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Sikh-American Becomes First Air Force Member Allowed To Keep His Turban, Beard On Duty

Sikh-American Becomes First Air Force Member Allowed To Keep His Turban, Beard On Duty

Harpreetinder Singh Bajwa just became the first active duty airman in the U.S Air Force to be allowed to wear a beard and turban while serving.

Harpreetinder Singh Bajwa, a crew chief at the McChord Air Force Base near Lakewood, Washington, just became the first active duty airman in the US Air Force to be allowed to wear his turban and keep his beard while serving, a group that assisted with the accommodation told CNN



 

 



 

 

Bajwa was granted the accommodation in March after he made a request for it in coordination with the American Civil Liberties Union and the Sikh American Veterans Alliance. The Air Force Times first reported the news yesterday. Bajwa, a first-generation American born to a family of immigrants, enlisted for the Air Force in 2017.

Bajwa is a practitioner of the Sikh religion, and they traditionally tie their unshorn hair in a bun on their head, covered by a turban. The Rehat Maryada -  the code of conduct and conventions for Sikhism - explicitly directs that Sikh men should not cut their hair or shave, and must wear a turban.

However, this conflicts with current Air Force regulations on uniform and grooming appearances, and thus Bajwa was not permitted to practice this section of his beliefs when he joined the Air Force. Bajwa said that he was overjoyed that the Air Force had finally granted his religious accommodation. “Today, I feel that my country has embraced my Sikh heritage, and I will be forever grateful for this opportunity," he said.



 

 

Bajwa told The Air Force Times that his superior officers were supportive when he initially asked if he could request the waiver, during tech training in South Carolina. The airman credits the combined efforts of Air Force Leadership, the Sikh American Veterans Alliance (SAVA) and the American Civil Liberties Union (ACLU) for his success in being granted permission three months ago to adhere to his faith in uniform.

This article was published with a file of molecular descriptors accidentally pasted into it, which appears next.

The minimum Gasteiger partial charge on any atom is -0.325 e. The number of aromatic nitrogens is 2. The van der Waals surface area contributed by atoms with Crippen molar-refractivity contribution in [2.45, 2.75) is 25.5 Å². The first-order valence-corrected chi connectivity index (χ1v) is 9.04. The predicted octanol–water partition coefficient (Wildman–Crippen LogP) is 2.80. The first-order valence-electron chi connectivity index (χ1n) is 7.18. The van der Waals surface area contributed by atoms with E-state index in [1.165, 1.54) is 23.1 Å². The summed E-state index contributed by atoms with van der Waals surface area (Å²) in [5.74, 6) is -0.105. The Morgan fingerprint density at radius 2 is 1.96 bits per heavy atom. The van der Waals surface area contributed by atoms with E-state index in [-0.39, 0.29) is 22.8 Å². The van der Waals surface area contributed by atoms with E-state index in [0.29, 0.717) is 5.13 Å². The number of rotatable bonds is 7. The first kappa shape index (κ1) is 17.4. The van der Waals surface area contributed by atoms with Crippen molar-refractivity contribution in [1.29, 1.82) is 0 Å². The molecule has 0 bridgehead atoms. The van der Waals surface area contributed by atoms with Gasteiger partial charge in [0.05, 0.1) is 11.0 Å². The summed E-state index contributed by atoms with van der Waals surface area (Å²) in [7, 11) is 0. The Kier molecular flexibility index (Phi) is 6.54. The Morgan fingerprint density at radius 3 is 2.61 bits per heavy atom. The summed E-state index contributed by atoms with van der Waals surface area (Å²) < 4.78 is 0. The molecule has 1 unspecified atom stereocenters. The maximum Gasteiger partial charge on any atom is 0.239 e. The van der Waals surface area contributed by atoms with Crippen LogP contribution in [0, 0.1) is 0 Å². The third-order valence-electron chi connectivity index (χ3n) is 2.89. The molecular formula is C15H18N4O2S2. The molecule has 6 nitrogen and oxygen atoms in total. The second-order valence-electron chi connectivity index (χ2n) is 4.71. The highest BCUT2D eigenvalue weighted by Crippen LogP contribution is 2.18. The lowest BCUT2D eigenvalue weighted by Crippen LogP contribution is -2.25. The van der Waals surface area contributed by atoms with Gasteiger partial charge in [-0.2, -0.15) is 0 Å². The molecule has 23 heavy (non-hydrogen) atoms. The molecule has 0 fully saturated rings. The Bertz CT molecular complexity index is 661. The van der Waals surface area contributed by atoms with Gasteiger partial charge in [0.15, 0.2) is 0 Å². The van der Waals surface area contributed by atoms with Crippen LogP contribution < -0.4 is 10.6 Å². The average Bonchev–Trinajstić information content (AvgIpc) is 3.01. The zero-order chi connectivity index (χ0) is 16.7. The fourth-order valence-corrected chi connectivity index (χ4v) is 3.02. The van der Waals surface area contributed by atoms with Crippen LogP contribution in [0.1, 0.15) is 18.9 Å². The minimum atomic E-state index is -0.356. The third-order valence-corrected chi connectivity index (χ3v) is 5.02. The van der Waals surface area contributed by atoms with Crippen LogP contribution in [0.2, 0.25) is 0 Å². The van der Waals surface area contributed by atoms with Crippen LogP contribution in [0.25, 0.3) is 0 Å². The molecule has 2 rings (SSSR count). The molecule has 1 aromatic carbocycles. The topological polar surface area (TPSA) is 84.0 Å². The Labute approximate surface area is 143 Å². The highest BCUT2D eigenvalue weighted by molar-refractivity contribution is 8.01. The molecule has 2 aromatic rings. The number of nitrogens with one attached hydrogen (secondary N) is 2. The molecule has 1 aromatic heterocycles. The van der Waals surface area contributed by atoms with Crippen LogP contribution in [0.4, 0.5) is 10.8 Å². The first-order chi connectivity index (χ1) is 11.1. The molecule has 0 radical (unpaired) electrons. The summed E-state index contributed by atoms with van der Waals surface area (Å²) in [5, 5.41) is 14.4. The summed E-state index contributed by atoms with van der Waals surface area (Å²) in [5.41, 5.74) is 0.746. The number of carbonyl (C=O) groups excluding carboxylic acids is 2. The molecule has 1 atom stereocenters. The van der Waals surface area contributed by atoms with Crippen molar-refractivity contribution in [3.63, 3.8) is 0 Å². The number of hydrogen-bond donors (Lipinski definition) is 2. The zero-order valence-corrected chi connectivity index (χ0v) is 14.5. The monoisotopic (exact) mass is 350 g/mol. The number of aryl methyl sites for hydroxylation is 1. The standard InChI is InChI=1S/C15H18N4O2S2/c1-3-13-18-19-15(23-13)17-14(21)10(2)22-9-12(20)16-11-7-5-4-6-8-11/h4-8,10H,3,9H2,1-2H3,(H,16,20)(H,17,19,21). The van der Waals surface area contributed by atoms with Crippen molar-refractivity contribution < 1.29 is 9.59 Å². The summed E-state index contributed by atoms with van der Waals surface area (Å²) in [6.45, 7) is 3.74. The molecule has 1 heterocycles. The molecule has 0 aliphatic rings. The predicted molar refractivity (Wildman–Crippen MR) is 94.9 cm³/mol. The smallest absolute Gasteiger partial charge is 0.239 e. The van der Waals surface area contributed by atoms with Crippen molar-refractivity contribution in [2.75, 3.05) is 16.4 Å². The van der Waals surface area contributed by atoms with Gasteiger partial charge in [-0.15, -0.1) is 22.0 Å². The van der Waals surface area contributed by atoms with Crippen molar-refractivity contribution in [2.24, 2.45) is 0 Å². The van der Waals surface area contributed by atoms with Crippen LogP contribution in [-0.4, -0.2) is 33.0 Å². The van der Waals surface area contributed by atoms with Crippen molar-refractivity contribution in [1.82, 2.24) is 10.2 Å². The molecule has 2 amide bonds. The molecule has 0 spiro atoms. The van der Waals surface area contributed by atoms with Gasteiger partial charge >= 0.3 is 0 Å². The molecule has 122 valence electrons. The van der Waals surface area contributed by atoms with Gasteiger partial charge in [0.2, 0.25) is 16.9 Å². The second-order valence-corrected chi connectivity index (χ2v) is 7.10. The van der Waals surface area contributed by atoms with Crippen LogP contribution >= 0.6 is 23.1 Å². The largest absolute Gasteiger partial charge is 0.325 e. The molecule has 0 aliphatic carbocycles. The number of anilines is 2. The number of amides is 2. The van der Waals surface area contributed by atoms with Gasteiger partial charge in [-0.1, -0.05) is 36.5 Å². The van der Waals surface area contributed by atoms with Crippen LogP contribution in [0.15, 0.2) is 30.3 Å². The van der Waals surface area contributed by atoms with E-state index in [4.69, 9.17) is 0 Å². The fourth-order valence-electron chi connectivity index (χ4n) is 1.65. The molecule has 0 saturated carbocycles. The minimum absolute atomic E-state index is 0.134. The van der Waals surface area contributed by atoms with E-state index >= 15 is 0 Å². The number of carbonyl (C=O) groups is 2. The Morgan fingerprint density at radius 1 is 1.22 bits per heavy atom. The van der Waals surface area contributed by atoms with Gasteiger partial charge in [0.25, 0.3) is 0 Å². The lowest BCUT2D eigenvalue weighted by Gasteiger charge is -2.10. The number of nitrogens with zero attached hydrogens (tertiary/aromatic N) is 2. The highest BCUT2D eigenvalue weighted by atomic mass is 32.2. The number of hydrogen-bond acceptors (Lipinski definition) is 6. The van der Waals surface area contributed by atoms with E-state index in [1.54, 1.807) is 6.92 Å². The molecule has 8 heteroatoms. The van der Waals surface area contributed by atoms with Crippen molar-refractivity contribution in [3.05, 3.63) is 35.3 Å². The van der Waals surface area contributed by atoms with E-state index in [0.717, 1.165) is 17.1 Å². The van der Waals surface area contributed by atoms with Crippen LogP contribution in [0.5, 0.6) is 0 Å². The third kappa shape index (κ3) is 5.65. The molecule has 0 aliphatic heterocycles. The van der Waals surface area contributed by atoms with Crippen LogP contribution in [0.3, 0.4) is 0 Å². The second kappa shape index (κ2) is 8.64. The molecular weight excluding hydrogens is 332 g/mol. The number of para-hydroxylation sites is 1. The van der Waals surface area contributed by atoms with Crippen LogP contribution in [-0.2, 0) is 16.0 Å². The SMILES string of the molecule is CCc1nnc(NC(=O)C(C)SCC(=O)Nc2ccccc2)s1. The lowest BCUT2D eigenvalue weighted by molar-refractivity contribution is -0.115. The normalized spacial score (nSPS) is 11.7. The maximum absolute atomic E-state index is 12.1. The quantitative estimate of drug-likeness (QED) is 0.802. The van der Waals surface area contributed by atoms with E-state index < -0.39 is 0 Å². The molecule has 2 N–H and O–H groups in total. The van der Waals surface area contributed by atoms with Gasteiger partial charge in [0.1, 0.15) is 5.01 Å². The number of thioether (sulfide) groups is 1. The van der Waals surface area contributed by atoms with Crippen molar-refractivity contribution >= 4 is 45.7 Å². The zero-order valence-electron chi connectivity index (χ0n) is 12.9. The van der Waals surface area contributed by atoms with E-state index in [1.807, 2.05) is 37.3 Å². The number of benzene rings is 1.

Lt. Col. Kamal Kalsi, the president of SAVA, told CNN that Bajwa's application took "nearly six months of basically going back and forth with paperwork, pushing the Pentagon to do the right thing." Kalsi added that practicing Sikhs should not have to choose between serving and their faith. "This is a one-off individual accommodation and we're looking forward to the day when Sikhs can walk into the Air Force recruiting office and join just like any other American," he said. 



 

 

Kalsi continued, "I’m proud to see Bajwa become the first active Airman allowed to wear his Sikh articles of faith while in uniform. Sikhs have a long history of serving in militaries around the world, and I’m confident that Airman Bajwa will represent that tradition honorably.” Heather L. Weaver, senior staff attorney for the ACLU, also commended the Air Force’s decision.

“No one should have to choose between following their faith or serving their country," she said in a press release. "We’re pleased that the Air Force granted our client’s request, and we hope that all branches of the military come to recognize the importance of religious inclusion and diversity.” Bajwa's accommodation comes three years after Simratpal Singh, a Sikh captain in the U.S Army, became the first active duty soldier to seek and receive the accommodation while serving in the army, according to The Sikh Coalition.  



 

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